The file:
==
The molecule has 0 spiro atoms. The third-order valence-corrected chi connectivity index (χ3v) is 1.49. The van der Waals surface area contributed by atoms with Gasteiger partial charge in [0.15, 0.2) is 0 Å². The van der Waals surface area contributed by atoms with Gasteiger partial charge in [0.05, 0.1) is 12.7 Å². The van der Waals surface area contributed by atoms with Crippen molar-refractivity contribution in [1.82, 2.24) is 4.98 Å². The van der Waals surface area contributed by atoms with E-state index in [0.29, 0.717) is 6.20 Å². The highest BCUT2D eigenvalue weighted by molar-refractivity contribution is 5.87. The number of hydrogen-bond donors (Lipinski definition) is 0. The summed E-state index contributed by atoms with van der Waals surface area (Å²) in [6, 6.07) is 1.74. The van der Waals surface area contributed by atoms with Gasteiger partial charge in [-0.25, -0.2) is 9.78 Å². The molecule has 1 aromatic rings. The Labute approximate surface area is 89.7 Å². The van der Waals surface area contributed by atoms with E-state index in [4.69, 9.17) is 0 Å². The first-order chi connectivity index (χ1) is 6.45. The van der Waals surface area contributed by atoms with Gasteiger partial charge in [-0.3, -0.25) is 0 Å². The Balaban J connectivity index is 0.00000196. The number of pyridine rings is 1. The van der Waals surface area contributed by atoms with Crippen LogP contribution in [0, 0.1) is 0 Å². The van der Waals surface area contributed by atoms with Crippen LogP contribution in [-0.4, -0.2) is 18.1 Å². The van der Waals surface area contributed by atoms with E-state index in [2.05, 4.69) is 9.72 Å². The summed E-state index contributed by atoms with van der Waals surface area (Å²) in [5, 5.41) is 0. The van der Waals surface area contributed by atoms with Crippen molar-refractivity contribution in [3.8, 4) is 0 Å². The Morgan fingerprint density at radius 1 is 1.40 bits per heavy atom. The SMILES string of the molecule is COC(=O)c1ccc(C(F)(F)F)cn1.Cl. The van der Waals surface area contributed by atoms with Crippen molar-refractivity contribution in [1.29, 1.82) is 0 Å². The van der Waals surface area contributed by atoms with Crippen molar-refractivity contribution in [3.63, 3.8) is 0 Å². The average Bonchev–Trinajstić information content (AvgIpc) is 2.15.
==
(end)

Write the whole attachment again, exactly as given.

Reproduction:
The molecule has 0 spiro atoms. The third-order valence-corrected chi connectivity index (χ3v) is 1.49. The van der Waals surface area contributed by atoms with Gasteiger partial charge in [0.15, 0.2) is 0 Å². The van der Waals surface area contributed by atoms with Gasteiger partial charge in [0.05, 0.1) is 12.7 Å². The van der Waals surface area contributed by atoms with Crippen molar-refractivity contribution in [1.82, 2.24) is 4.98 Å². The van der Waals surface area contributed by atoms with E-state index in [0.29, 0.717) is 6.20 Å². The highest BCUT2D eigenvalue weighted by molar-refractivity contribution is 5.87. The number of hydrogen-bond donors (Lipinski definition) is 0. The summed E-state index contributed by atoms with van der Waals surface area (Å²) in [6, 6.07) is 1.74. The van der Waals surface area contributed by atoms with Gasteiger partial charge in [-0.25, -0.2) is 9.78 Å². The molecule has 1 aromatic rings. The Labute approximate surface area is 89.7 Å². The van der Waals surface area contributed by atoms with E-state index in [4.69, 9.17) is 0 Å². The first-order chi connectivity index (χ1) is 6.45. The van der Waals surface area contributed by atoms with Gasteiger partial charge in [-0.3, -0.25) is 0 Å². The Balaban J connectivity index is 0.00000196. The number of pyridine rings is 1. The van der Waals surface area contributed by atoms with Crippen LogP contribution in [0, 0.1) is 0 Å². The van der Waals surface area contributed by atoms with Crippen LogP contribution in [-0.4, -0.2) is 18.1 Å². The van der Waals surface area contributed by atoms with E-state index in [2.05, 4.69) is 9.72 Å². The summed E-state index contributed by atoms with van der Waals surface area (Å²) in [5, 5.41) is 0. The van der Waals surface area contributed by atoms with Crippen molar-refractivity contribution in [3.8, 4) is 0 Å². The Morgan fingerprint density at radius 1 is 1.40 bits per heavy atom. The SMILES string of the molecule is COC(=O)c1ccc(C(F)(F)F)cn1.Cl. The van der Waals surface area contributed by atoms with Crippen molar-refractivity contribution in [1.29, 1.82) is 0 Å². The van der Waals surface area contributed by atoms with Crippen molar-refractivity contribution in [3.63, 3.8) is 0 Å². The average Bonchev–Trinajstić information content (AvgIpc) is 2.15.